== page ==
There is also a need to ensure that the audience will respond to technology-based training. Many people will not thrive in the relatively isolated environment, or readily take to e-mail and chat as substitutes for face-to-face interaction. And with no fixed schedule to follow or an instructor standing by to offer encouragement it takes a much higher degree of motivation.
The ideal is for all these conditions to be satisfied, but in practice some compromise may be needed. “It is difficult for big companies to accommodate every need, and in the end one has to design a learning style that meets the majority requirement,” Butler says.
Content and learning styles
The content of the course will be driven by its objectives and the preferred learning styles of participants. Training that aims to enhance skills or change attitudes may be best served by workshops, in which the instructor leads discussion and confronts issues through dialogue, role play and interaction. Where the aim is to educate and inform, a seminar structure may be more suitable, with presentations enlivened by slides and video to keep the audience entertained.
Attention also needs to be given to the pace of the training. “If it is too slow, trainees will switch off; if it is too fast, they will panic and then switch off,” Imparta’s Abell says. Ideally a course should also allow time for personal reflection and avoid overloading participants with long evening sessions and overnight assignments.
That is a concern at Shedlight, which teaches selling and marketing on the Internet. To ensure delegates are not having to learn too much at a time, wherever possible it splits its training into half days spread over a period. That gives maximum opportunity for individuals to try out new ideas in the workplace and then feed back results to the group.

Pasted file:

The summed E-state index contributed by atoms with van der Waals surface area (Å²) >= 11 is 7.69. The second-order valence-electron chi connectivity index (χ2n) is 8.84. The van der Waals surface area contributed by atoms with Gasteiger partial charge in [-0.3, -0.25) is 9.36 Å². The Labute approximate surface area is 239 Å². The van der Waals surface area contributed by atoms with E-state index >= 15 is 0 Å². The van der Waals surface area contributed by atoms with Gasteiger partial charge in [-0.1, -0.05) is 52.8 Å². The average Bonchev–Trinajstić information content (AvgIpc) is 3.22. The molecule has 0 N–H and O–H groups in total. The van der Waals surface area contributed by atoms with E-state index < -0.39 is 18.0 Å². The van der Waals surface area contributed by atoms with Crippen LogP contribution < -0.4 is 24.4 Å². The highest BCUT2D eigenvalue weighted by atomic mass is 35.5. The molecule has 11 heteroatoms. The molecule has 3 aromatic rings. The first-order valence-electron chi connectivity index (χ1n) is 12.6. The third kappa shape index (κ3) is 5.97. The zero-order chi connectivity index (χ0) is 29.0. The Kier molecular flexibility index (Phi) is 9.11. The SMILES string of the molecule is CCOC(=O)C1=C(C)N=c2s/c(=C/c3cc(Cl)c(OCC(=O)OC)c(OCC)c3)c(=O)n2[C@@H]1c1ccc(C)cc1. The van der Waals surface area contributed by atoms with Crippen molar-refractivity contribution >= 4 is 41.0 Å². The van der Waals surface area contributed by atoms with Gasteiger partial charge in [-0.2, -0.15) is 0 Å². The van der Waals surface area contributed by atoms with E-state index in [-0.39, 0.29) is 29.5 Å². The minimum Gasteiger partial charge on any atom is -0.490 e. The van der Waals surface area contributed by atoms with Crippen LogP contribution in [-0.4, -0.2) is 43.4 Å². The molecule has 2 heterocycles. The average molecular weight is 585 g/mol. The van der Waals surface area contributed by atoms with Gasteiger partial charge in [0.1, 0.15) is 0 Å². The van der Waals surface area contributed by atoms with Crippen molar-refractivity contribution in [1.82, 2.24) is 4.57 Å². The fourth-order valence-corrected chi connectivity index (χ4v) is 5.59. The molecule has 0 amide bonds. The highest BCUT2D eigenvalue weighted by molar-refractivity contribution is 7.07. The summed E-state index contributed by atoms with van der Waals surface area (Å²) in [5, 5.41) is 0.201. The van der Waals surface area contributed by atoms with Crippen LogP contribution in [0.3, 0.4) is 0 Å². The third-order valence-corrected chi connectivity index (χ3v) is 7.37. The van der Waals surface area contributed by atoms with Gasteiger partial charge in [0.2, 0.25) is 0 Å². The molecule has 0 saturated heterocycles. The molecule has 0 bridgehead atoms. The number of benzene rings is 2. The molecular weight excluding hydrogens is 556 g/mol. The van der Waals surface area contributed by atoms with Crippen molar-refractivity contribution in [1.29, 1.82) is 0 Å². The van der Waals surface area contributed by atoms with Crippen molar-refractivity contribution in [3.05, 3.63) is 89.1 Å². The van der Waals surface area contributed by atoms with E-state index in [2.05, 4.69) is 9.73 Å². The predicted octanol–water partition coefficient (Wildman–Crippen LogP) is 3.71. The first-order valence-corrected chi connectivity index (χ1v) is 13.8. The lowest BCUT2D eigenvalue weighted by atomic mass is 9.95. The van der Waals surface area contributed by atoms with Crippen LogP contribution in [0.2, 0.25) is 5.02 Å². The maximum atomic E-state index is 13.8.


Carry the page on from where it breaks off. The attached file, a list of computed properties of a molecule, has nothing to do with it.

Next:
In a case such as this, where the focus is more on transferring knowledge than training skills, an informal approach can help. “A lot of people are intimidated by the whole new media thing, so we try to get them relaxed and provide as much of a dialogue as possible,” says Shedlight founder Craig Wilkie.
Thought also needs to be given to the way the content is structured. “You need to think about your role and decide whether you are there as a lecturer or a facilitator,” says Juanita Cockton, course director and senior examiner at the Chartered Institute of Marketing. She recommends giving short sharp bursts of input, followed by some activity or exercise. “That encourages participants to think the issues through and explore what they can pull out in terms of knowledge and skills,” she explains.
Cockton also structures the day to take account of the fact that concentration will be best in the morning and flag in the afternoon. Any theoretical input is best got out of the way early on, with the practical exercises left for after lunch when the activity involved will overcome any desire among participants to nod off.
Variety is a good way to ensure boredom does not set in. “When you are designing exercises it is important not to have everyone repeating back the same thing,” Cockton says. Giving slightly different exercises to each participant will mean the answers they contribute to the discussion afterwards will not be identical.
Time and cost pressures have tended to shorten classroom training, so not everything will be covered in great detail, Cockton adds. It is important to provide detailed handouts at the end, so that trainees come away with something they can refer to in their own time.
Every trainer wants the course to be fun, and in the case of classroom training it can be achieved through the use of video and slide presentations. And an entertaining use of multimedia is a key advantage in keeping the attention of e-learners. “Remember how fast time seemed to go when you were playing sport as a child,” says the Educational Multimedia Corporation’s Lynn.
Retention is an issue here. Research shows that although trainees take in about 80 per cent of visual presentations, only 11 per cent of it will stick. The key here is interactivity, which should be an essential ingredient particularly in any e-learning course. Lynn’s company uses animations and simulations based on computer games technology, an approach which he claims can boost retention levels to between 40 and 75 per cent.
• Training Solutions takes place 4-6 July at the NEC, Birmingham. Contact Brintex on 020-7973 6401